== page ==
More Chicago schools to go year-round

Lack of air conditioning a possible concern at some schools
April 22, 2009 (CHICAGO) These schools substitute the traditional 10-week summer vacation with shorter breaks spread throughout the year. Some believe year-round schooling will improve grades and test scores and help keep students out of trouble. But not everyone agrees.

They are called Track E schools, and Wednesday, officials announced 67 new schools will have classes year-round beginning in August. That brings the total of Track E schools to 132.

The traditional school calendar has a 10-week summer break. Students enrolled in the year-round program have the same number of school instructional days but vacations are shorter and breaks are more frequent.

"Here's how it works: students are dismissed in the summer in June and return to school in early August instead of September. These students then go to school for six to eight weeks, get a two-week break, and come back to their classes for another six to eight weeks. In other words, our students are on a continuous learning cycle," said Ron Huberman, Chicago Public Schools CEO.

For the past two years Westcott Elementary School, 409 W. 80th St., has been on a year-round program. Principal Monique Dockery says it benefits teachers and students, and she says, the school has seen an improvement in academic performance.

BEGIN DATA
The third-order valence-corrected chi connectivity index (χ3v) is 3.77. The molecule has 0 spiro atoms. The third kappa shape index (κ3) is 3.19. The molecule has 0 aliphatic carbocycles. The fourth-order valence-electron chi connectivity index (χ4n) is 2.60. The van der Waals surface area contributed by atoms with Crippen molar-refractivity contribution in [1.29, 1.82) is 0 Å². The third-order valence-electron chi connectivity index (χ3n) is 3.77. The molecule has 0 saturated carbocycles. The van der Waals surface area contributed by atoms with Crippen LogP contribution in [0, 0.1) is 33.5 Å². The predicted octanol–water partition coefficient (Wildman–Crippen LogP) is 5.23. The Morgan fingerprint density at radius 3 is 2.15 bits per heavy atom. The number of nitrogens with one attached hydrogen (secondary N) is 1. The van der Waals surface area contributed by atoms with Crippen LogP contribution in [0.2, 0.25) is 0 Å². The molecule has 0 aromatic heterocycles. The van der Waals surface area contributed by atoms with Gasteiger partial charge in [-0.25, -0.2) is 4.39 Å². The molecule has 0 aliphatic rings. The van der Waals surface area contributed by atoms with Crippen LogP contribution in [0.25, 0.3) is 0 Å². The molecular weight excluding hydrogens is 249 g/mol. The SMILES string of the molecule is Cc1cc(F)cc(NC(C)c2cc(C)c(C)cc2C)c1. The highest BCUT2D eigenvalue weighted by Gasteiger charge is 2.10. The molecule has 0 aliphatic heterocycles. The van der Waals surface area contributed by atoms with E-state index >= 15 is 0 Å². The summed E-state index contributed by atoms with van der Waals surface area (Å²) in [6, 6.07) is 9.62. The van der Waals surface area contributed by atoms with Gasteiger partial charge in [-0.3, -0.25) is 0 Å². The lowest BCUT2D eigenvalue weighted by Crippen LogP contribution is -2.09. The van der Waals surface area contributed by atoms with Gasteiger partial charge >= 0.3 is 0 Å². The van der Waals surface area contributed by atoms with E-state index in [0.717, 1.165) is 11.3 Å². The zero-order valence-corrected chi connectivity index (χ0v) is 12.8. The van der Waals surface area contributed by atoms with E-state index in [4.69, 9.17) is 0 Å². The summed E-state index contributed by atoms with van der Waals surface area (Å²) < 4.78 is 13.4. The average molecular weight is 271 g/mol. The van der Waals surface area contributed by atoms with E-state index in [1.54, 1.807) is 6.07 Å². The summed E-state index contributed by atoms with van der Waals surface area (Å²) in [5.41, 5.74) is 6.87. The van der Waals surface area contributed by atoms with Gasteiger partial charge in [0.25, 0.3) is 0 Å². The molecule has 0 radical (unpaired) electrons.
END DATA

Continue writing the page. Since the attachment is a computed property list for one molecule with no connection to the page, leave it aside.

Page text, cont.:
"We love it," Dockery said. "I think if I told my teachers they will not have it again they would not want to come back."

Parents and teachers say they embrace the year-round school concept.

"I really enjoy being at year-round school. The students are able to stay on focus much more. It's easier to regroup and continue with the teaching," said Debra Pearson, Westcott teacher.

"To me they have more time in school than they do out, so I like it," said Felicia Sylvertooth, Westcott grandparent.

Julie Woestehoff, of the watchdog group Parents United for Responsible Education, said "Parents of students with different schedules are forced to juggle child care, job and vacation schedule. It's very hard on families."

"People have to realize the students are going to be in school the same number of days as they were before. And my only concern is that a lot of the schools that are going to be year-round are not air conditioned," said Marilyn Stewart, Chicago Teachers Union.

Some of those ABC7 spoke with said they support the year-round school year because it minimizes the amount of learning students forget over the long summer break and it gives children a safe environment for most of the summer.

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